* Finally, if we take the category of bonds that has the most similar "duration" to equities -- namely, long-duration bonds -- they also offer more competitive returns to equities, especially on a risk-adjusted basis. Longer dated bonds, with their higher average yields, offer substantial returns, but are considerably less volatile than equities on average. This lower volatility also implies their returns are much less concentrated, which significantly reduces timing risk.
More realistic view
Apart from looking at the more positive side of bonds, a more realistic view of the full range of possible returns from equities should also change the degree of bias toward equities:
* There is huge "survivor bias" in the long run equity return studies used to support the increasingly heavy strategic overweighting in equities. They are based on the United Kingdom and the United States, and ignore that many other equity markets have been wiped out in the same time periods. As Laurence Seigal points out in his paper, "Are Stocks Risky? Two Lessons" (Journal of Portfolio Management, Spring 1997), the promising equity growth universe in 1900 included Germany, Russia, Japan and Argentina (to say nothing of Hungary and the then Czechoslovakia).
These were the markets devastated over the subsequent decades by war, sequestration and hyperinflation. Survival bias exists at the market level as well as the stock level. Of course, this bias is also present in bonds, but because bonds have a lower duration than that implied in equities, bonds are likely to be favored within this comparison, as are default recovery ratios.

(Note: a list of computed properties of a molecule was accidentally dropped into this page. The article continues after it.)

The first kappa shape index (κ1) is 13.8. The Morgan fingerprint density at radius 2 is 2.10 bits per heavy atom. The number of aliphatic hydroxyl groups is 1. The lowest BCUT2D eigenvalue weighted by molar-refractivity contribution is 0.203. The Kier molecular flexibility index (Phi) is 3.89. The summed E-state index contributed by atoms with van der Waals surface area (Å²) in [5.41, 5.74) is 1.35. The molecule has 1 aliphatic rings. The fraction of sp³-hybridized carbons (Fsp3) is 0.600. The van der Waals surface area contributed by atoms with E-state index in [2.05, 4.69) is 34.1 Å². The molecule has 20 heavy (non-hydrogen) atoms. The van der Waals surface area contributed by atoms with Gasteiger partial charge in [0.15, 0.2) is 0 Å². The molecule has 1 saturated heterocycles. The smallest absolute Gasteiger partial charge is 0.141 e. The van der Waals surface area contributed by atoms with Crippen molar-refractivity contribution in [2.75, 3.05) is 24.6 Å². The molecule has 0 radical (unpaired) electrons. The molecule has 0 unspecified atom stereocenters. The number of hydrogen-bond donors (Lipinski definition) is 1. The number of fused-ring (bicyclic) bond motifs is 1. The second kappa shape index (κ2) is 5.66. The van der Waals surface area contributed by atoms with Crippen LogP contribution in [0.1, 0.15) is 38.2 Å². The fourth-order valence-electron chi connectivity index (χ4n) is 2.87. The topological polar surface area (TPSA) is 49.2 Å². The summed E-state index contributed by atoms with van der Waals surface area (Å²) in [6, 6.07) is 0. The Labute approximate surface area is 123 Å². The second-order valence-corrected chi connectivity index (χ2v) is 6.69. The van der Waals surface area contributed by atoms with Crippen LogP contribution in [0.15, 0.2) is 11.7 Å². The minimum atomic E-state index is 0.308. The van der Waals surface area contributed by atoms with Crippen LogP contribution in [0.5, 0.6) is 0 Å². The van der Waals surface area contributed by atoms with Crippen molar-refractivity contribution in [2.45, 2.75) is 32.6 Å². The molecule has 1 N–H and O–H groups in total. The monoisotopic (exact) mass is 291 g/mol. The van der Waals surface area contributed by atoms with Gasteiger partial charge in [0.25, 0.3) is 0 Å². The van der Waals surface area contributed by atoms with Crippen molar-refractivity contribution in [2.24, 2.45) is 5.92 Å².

* The corollary of this analysis is that we only have a very limited sample of long-term equity markets. There are multiple possible scenarios that could reasonably have played out during the past 50 to 100 years. We cannot infer that equities always will outperform just because they have done so in two samples from the surviving markets.
* Periods of major real underperformance in equity markets can be much longer term than most analysis suggests. When bonds are considered, the focus is on real returns rather than nominal. Equities also are capable of delivering significant long-term real negative returns.
* Equity market returns are highly concentrated. If you eliminate the top 5% of monthly returns in equities you will have lost 40% to 50% of your returns. Timing risk is therefore acute in equities, yet there might well be very real reasons injections into equity markets cannot always be smooth and consistent. Nor does this allow for the natural fear and uncertainty associated with down markets or the euphoria of up markets. It is the rare institutional investor who holds his or her nerve and buys into the most depressed markets after a major collapse.